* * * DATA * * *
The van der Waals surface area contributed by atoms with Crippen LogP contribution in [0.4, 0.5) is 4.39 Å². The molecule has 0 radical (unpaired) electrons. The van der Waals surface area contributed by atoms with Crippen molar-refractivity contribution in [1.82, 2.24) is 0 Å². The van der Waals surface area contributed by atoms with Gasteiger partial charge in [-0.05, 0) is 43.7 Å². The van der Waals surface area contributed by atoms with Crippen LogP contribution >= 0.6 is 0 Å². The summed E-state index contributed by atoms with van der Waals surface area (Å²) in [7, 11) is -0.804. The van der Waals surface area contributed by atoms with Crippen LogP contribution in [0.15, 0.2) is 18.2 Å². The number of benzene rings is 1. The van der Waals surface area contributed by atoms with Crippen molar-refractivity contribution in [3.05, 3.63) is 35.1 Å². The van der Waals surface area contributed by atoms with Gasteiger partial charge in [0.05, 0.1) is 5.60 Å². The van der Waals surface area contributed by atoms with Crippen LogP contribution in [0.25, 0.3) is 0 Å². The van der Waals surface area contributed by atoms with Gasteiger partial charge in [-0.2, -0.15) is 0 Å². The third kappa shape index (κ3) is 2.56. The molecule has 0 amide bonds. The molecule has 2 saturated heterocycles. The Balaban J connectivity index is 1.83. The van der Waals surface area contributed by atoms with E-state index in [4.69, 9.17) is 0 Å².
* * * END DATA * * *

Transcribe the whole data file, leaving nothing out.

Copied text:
The van der Waals surface area contributed by atoms with Crippen LogP contribution in [0.4, 0.5) is 4.39 Å². The molecule has 0 radical (unpaired) electrons. The van der Waals surface area contributed by atoms with Crippen molar-refractivity contribution in [1.82, 2.24) is 0 Å². The van der Waals surface area contributed by atoms with Gasteiger partial charge in [-0.05, 0) is 43.7 Å². The van der Waals surface area contributed by atoms with Crippen LogP contribution >= 0.6 is 0 Å². The summed E-state index contributed by atoms with van der Waals surface area (Å²) in [7, 11) is -0.804. The van der Waals surface area contributed by atoms with Crippen LogP contribution in [0.15, 0.2) is 18.2 Å². The number of benzene rings is 1. The van der Waals surface area contributed by atoms with Crippen molar-refractivity contribution in [3.05, 3.63) is 35.1 Å². The van der Waals surface area contributed by atoms with Gasteiger partial charge in [0.05, 0.1) is 5.60 Å². The van der Waals surface area contributed by atoms with Crippen LogP contribution in [0.25, 0.3) is 0 Å². The van der Waals surface area contributed by atoms with Gasteiger partial charge in [-0.2, -0.15) is 0 Å². The third kappa shape index (κ3) is 2.56. The molecule has 0 amide bonds. The molecule has 2 saturated heterocycles. The Balaban J connectivity index is 1.83. The van der Waals surface area contributed by atoms with E-state index in [4.69, 9.17) is 0 Å².